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Category: Mcare Court

Good News from the Ninth Circuit Court of Appeals

Last week, providers won a major victory at the Ninth Circuit Court of Appeals relating to the government’s inclusion of non-covered Medicare Part A days (such as exhausted benefit days and Medicare Secondary Payer days) in the SSI Ratio of the Medicare DSH payment calculation. The Court held in favor of providers that the 2005 Rule promulgated by the Secretary of Health and Human Services be vacated on the grounds that the rule is “substantively invalid.” (Empire Health Foundation v. Azar, Case 18-35845).

Ninth Circuit Holds ‘Entitled’ Does Not Mean ‘Eligible’
The Empire Court found HHS’s implementation of the 2005 Rule, wherein HHS arbitrarily included non-covered Medicare Part A days in its calculation of the SSI Fraction, to directly conflict with the Ninth Circuit’s longstanding interpretation of the meaning of “entitled to [Medicare].” The Ninth Circuit in 1996 interpreted the meaning of the words “entitled” and “eligible” in another appeal. (Legacy Emmanuel Hospital and Health Center v. Shalala, 97 F. 3d 1261, 1265-66 (9th Cir. 1996)). According to the Legacy Emmanuel Court, “entitled” means the patient has an “absolute right . . . to payment,” whereas the word “eligible” means the patient “simply meets the Medicaid statutory criteria.” Because the Ninth Circuit’s interpretation of the word “entitled” is unambiguous, HHS’s decision to treat the words “entitled” and “eligible” as having the same meaning directly contravenes the Ninth Circuit’s interpretation of the statute and “cannot stand,” according to the Empire court.
 
What It Means To You
Toyon Associates, Inc. has been helping Providers in appealing the agency’s implementation of the 2005 Rule relating to non-covered Part A days. Toyon’s position has consistently been that non-covered Part A days should be excluded from the SSI Fraction and the portion of those days that are dual eligible be included in the numerator of the Medicaid fraction. 
 
While the Ninth Circuit decision is a great win for providers who have this issue under appeal, the decision is not yet final. HHS has 45 days from the date of the decision to request en banc review or appeal to the Supreme Court, and there is no reason to believe HHS would decline to fight this appeal further. However, in anticipation of this positive ruling, Toyon has engaged the same attorney who prevailed in the Empire Health Foundation case and is actively working to move all its pending Medicare Part A appeals into court so as to position providers in the best situation to benefit from this positive ruling.

What Now?
Providers will need to wait to see how HHS responds to the Ninth Circuit’s ruling but be prepared to move their appeals forward. Toyon will be contacting affected hospitals in the coming weeks as necessary, as more details become available on this issue.

Please contact Karen S. Kim at (888) 514-9312 or karen.kim@toyonassociates.com if you have any questions or concerns.

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2-Midnight Rule – Appeal Status

We have been asked by several of our clients whether the 2-Midnight rule is dead now that CMS has made adjustments to the current PPS base rate increases to reverse the effects of the past implementation of the 2-Midnight rule.  After review of the issue and follow-up with our legal counsel, we are continuing to pursue the issue as we believe that there are additional reimbursements to be recovered not reflected in CMS’ changes in the FY2017 final rules.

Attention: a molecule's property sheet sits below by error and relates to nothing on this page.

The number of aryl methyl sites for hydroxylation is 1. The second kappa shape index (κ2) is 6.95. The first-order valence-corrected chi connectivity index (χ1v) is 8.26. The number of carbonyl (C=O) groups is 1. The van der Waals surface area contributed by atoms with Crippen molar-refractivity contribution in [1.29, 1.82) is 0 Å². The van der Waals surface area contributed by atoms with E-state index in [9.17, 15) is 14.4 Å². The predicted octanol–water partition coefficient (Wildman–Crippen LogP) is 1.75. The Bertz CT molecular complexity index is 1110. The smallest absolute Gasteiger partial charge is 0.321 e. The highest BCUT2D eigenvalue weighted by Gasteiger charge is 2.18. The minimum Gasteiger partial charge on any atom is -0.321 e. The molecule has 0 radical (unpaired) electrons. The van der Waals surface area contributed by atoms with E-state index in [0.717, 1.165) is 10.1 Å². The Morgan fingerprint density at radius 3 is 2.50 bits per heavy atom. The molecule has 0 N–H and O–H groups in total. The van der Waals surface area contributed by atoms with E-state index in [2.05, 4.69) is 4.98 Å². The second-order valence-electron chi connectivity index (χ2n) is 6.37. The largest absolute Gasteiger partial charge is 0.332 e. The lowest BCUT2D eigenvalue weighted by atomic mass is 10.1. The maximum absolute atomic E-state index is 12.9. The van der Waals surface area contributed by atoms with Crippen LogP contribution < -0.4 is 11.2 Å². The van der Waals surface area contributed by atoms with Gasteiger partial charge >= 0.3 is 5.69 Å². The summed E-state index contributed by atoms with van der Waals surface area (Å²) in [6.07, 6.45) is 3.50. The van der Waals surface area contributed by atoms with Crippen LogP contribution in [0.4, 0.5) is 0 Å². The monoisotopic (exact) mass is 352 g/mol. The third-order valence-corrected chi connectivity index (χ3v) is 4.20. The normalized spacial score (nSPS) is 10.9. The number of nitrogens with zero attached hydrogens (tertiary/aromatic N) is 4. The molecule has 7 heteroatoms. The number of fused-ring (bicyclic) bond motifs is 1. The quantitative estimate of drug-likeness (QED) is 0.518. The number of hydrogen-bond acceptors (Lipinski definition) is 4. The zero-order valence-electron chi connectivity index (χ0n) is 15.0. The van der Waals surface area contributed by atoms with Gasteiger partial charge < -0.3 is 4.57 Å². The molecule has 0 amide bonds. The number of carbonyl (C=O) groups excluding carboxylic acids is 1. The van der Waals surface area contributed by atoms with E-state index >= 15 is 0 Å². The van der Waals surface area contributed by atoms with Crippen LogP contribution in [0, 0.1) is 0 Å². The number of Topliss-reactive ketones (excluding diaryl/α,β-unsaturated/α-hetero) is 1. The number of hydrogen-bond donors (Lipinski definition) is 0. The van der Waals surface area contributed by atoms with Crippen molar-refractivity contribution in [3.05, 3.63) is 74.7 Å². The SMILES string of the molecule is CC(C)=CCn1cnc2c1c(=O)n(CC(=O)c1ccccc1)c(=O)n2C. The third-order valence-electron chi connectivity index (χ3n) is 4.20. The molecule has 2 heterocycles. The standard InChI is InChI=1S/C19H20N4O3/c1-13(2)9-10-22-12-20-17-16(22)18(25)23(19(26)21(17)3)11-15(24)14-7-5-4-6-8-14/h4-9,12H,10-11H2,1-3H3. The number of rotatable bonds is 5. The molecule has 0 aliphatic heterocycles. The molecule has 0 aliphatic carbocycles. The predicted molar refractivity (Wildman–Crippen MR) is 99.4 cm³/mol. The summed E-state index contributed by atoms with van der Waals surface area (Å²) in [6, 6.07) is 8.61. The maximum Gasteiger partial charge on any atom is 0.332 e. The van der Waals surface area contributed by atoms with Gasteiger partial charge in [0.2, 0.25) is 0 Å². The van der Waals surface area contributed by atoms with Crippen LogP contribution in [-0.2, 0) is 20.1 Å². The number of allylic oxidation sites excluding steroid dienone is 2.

Our plan for clients in our groups is to continue pursuing this issue.  We will keep you appraised as this issue progresses.

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CMS Stands by Calculations for 2004 Medicare Outlier Payments

From: Modern Healthcare – 1/22/16

The CMS will not recalculate payments made to hospitals in 2004 for particularly expensive patients, despite hospitals’ objections. The agency published a clarification Friday in response to a court decision last year.

A federal judge ordered the CMS to better explain its calculations in a May decision in District Hospital Partners v. Burwell (PDF).

In that case, 186 hospitals alleged that Medicare underpaid them by more than $3 billion in outlier payments. Outlier payments are extra payments made to hospitals when the estimated cost of treating a patient exceeds the standard Medicare payment. They alleged HHS didn’t properly account for hospitals that “turbocharged,” a practice in which hospitals would improperly manipulate their charges to receive additional outlier payments.

The CMS, however, is standing by its calculations.

Stephen Nash, a partner with Squire Patton Boggs who is representing dozens of hospitals that have filed lawsuits similar to the one decided in May, said he’s disappointed.

“They have failed to address the underpayments they’ve made to almost every hospital in the country for the last 20 years,” Nash said.

Part of the reason the case has taken so long is because the hospitals had to exhaust their administrative remedies before bringing the issue to court, he said. He predicted that hospitals will continue to push their point in court.

In the May decision, a three-judge panel of the D.C. Circuit Court of Appeals disagreed with a lower court over the 2004 payments, saying HHS’ secretary had better explain those calculation methods. The panel also, however, at that time rejected the hospitals’ arguments that the thresholds were “arbitrary and capricious” and led to underpayments in 2005 and 2006 as well.

The District Court for the District of Columbia in a separate case (PDF) in September came to a similar ruling regarding the 2004 payments, also saying the calculations needed more explanation.

CMS Stands by Calculations for 2004 Medicare Outlier Payments

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